Many states have one or two large children’s hospitals. Then there is Ohio, with its growing number of seniors and shrinking children’s population. It has seven.
There are four large freestanding children’s hospitals in Akron, Cincinnati, Columbus and Dayton. In addition, the Cleveland Clinic operates a 114-bed children’s unit as part of its adult system. University Hospitals, also based in Cleveland, has its 244-bed Rainbow Babies and Children’s Hospital. Toledo Children’s Hospital, a 151-bed unit, is affiliated with Toledo Hospital.
All told, the seven children’s hospitals have more than 1,900 beds and revenues of about $3 billion annually, records show. Only Delaware, Rhode Island, South Dakota and the District of Columbia have more children’s hospital beds per capita than Ohio, according to industry and Census data. New York has double the number of children (4.4 million) as Ohio (2.7 million) yet about 400 fewer pediatric beds, according to industry figures.
The number of children in Ohio is shrinking at the same time children’s hospitals are expanding. Since 1970, the number of children under the age of 18 has plummeted by one million, to 2.7 million, according to Census data and the Ohio Department of Development. Children now account for 24 percent of the state’s 11.5 million residents, down from 35 percent in 1970.
Hospital officials note that Ohio’s children’s hospitals attract patients from out of state. In addition, as smaller community hospitals retreat from the pediatric business, their patients have shifted to children’s hospitals.
There are no industry or government standards for what is an appropriate number of children’s hospital beds. Nationally, there is about one bed for every 2,490 children, industry data show. But the figures vary. Ohio has one bed for about every 1,426 children, which hospital officials contend is just right.
The Ohio Children’s Hospital Association did not respond to requests for comment. The group’s website notes that “Ohio is the only state in the nation with a flagship children’s hospital within two hours drive of every child.” That ensures easy access for even the rural parts of the state, according to the group.
But the shifting demographics inevitably raise questions about the duplication of costly services and technology, especially in older industrial areas such as Cleveland, where there are three large children’s hospitals within miles of one another. The city reported a sharp decline in overall population, while a number of surrounding counties reported shrinking or stagnant children’s populations, according to 2010 Census data. In contrast, the number of Ohio residents 65 or over is growing. Ohio ranks 15th nationally in the number of elderly, at 1.6 million, Census data show.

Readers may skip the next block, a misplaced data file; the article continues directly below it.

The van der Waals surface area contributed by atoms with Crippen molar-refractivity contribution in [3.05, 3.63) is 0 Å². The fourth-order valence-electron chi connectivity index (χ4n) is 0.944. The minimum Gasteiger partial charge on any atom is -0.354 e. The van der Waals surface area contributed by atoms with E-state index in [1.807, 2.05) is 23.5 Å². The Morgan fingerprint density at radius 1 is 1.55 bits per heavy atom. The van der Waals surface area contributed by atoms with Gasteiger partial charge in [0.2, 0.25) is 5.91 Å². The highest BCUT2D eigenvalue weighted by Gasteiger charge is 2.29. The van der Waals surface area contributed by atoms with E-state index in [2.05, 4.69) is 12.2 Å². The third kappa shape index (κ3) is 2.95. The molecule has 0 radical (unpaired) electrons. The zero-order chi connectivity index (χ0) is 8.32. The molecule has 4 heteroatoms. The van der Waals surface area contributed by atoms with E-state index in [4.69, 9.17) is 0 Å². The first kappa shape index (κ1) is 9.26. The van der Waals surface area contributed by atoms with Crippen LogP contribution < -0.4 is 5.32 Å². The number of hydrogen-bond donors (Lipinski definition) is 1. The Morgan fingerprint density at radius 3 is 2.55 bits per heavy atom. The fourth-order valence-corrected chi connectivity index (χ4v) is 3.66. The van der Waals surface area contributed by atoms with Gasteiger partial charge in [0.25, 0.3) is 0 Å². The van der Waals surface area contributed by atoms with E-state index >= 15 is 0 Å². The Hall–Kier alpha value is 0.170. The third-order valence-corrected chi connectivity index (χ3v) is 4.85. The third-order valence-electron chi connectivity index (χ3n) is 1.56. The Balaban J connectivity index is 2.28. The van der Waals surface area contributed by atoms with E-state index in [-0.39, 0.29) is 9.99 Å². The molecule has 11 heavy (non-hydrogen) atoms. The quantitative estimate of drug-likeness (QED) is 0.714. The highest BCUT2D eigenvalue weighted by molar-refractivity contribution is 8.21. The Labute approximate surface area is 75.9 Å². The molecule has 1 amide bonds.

One area where the pediatric population is growing is Columbus, home to Nationwide Children’s Hospital. Formed more than a century ago, the hospital serves as the pediatric department for nearby Ohio State University. In 2007, it announced an $800-million expansion, with plans to build a 12-story patient tower scheduled to open next year.
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In a press release, officials stressed the economic impact of the new hospital, noting that it would create 2,400 new hospital jobs and have a “positive economic impact in excess of $1 billion.” When completed, officials added, Nationwide “is expected to be the second-largest pediatric hospital and research center in America” with more than 500 beds.
Like other elite children’s hospitals, Nationwide is expanding its geographic reach “from across the country and increasingly the world.” In 2007, the hospital treated 6,443 patients from out of state and 20 patients from other countries, according to a spokeswoman.
“Our challenge is broad and encompassing and to meet it we are investing across the board: the best doctors, best researchers, best staff, best facilities,” Nationwide CEO Steven J. Allen said at the time. “There is no shortcut to providing the best care to our children.”
The new hospital will feature private rooms, a family zone with increased sleeping accommodations, Internet access, patient entertainment systems, a larger emergency department and transplant unit, as well as a six-acre “park-like green space,” according to hospital documents.
The hospital is getting financial help from a variety of sources. In 2007, it announced a $50 million gift from a foundation associated with Columbus-based Nationwide Insurance. In return, the hospital agreed to change its name to Nationwide Children’s from Children’s Hospital of Columbus.
Nationwide also said that it would name its expanded emergency department for Abercrombie & Fitch, which pledged $10 million for its expansion. The announcement was criticized by some because of the clothing retailer’s edgy marketing campaigns targeting teenagers. Hospital officials responded that the gift was a “tangible commitment to the welfare of children.”
The new ER is set to open in June 2012.